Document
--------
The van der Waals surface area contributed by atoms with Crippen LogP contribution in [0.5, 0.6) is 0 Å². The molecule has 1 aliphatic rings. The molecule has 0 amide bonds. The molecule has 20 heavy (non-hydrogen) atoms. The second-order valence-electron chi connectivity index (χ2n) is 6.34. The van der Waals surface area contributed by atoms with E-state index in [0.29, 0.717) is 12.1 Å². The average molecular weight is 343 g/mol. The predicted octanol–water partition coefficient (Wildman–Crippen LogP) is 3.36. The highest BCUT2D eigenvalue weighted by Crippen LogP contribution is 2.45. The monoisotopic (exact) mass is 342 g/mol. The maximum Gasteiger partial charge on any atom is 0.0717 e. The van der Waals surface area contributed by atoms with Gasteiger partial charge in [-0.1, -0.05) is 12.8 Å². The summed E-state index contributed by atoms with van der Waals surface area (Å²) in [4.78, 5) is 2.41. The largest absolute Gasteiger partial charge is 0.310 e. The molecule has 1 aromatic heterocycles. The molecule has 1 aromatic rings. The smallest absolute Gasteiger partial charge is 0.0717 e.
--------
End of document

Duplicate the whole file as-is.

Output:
The van der Waals surface area contributed by atoms with Crippen LogP contribution in [0.5, 0.6) is 0 Å². The molecule has 1 aliphatic rings. The molecule has 0 amide bonds. The molecule has 20 heavy (non-hydrogen) atoms. The second-order valence-electron chi connectivity index (χ2n) is 6.34. The van der Waals surface area contributed by atoms with E-state index in [0.29, 0.717) is 12.1 Å². The average molecular weight is 343 g/mol. The predicted octanol–water partition coefficient (Wildman–Crippen LogP) is 3.36. The highest BCUT2D eigenvalue weighted by Crippen LogP contribution is 2.45. The monoisotopic (exact) mass is 342 g/mol. The maximum Gasteiger partial charge on any atom is 0.0717 e. The van der Waals surface area contributed by atoms with Gasteiger partial charge in [-0.1, -0.05) is 12.8 Å². The summed E-state index contributed by atoms with van der Waals surface area (Å²) in [4.78, 5) is 2.41. The largest absolute Gasteiger partial charge is 0.310 e. The molecule has 1 aromatic heterocycles. The molecule has 1 aromatic rings. The smallest absolute Gasteiger partial charge is 0.0717 e.